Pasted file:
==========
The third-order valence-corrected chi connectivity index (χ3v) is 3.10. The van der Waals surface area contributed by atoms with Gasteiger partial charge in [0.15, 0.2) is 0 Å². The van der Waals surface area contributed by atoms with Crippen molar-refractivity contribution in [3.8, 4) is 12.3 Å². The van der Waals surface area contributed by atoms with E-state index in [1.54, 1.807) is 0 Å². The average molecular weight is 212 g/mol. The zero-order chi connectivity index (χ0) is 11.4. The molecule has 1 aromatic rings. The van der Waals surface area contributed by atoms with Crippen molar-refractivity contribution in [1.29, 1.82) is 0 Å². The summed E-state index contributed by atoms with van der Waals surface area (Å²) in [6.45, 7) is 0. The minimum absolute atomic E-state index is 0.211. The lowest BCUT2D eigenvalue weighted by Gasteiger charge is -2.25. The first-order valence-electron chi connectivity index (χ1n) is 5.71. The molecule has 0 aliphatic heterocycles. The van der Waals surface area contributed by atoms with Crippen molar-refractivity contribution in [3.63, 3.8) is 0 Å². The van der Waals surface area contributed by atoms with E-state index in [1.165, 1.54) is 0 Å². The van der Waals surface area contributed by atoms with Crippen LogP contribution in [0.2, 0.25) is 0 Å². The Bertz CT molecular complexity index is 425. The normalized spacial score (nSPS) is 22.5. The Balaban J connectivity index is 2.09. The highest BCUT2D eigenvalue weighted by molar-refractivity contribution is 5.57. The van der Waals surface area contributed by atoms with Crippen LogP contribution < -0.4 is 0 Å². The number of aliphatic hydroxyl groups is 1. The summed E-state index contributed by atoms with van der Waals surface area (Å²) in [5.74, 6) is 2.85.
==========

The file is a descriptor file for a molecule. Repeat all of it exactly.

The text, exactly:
The third-order valence-corrected chi connectivity index (χ3v) is 3.10. The van der Waals surface area contributed by atoms with Gasteiger partial charge in [0.15, 0.2) is 0 Å². The van der Waals surface area contributed by atoms with Crippen molar-refractivity contribution in [3.8, 4) is 12.3 Å². The van der Waals surface area contributed by atoms with E-state index in [1.54, 1.807) is 0 Å². The average molecular weight is 212 g/mol. The zero-order chi connectivity index (χ0) is 11.4. The molecule has 1 aromatic rings. The van der Waals surface area contributed by atoms with Crippen molar-refractivity contribution in [1.29, 1.82) is 0 Å². The summed E-state index contributed by atoms with van der Waals surface area (Å²) in [6.45, 7) is 0. The minimum absolute atomic E-state index is 0.211. The lowest BCUT2D eigenvalue weighted by Gasteiger charge is -2.25. The first-order valence-electron chi connectivity index (χ1n) is 5.71. The molecule has 0 aliphatic heterocycles. The van der Waals surface area contributed by atoms with Crippen molar-refractivity contribution in [3.63, 3.8) is 0 Å². The van der Waals surface area contributed by atoms with E-state index in [1.165, 1.54) is 0 Å². The van der Waals surface area contributed by atoms with Crippen LogP contribution in [0.2, 0.25) is 0 Å². The Bertz CT molecular complexity index is 425. The normalized spacial score (nSPS) is 22.5. The Balaban J connectivity index is 2.09. The highest BCUT2D eigenvalue weighted by molar-refractivity contribution is 5.57. The van der Waals surface area contributed by atoms with Crippen LogP contribution < -0.4 is 0 Å². The number of aliphatic hydroxyl groups is 1. The summed E-state index contributed by atoms with van der Waals surface area (Å²) in [5.74, 6) is 2.85.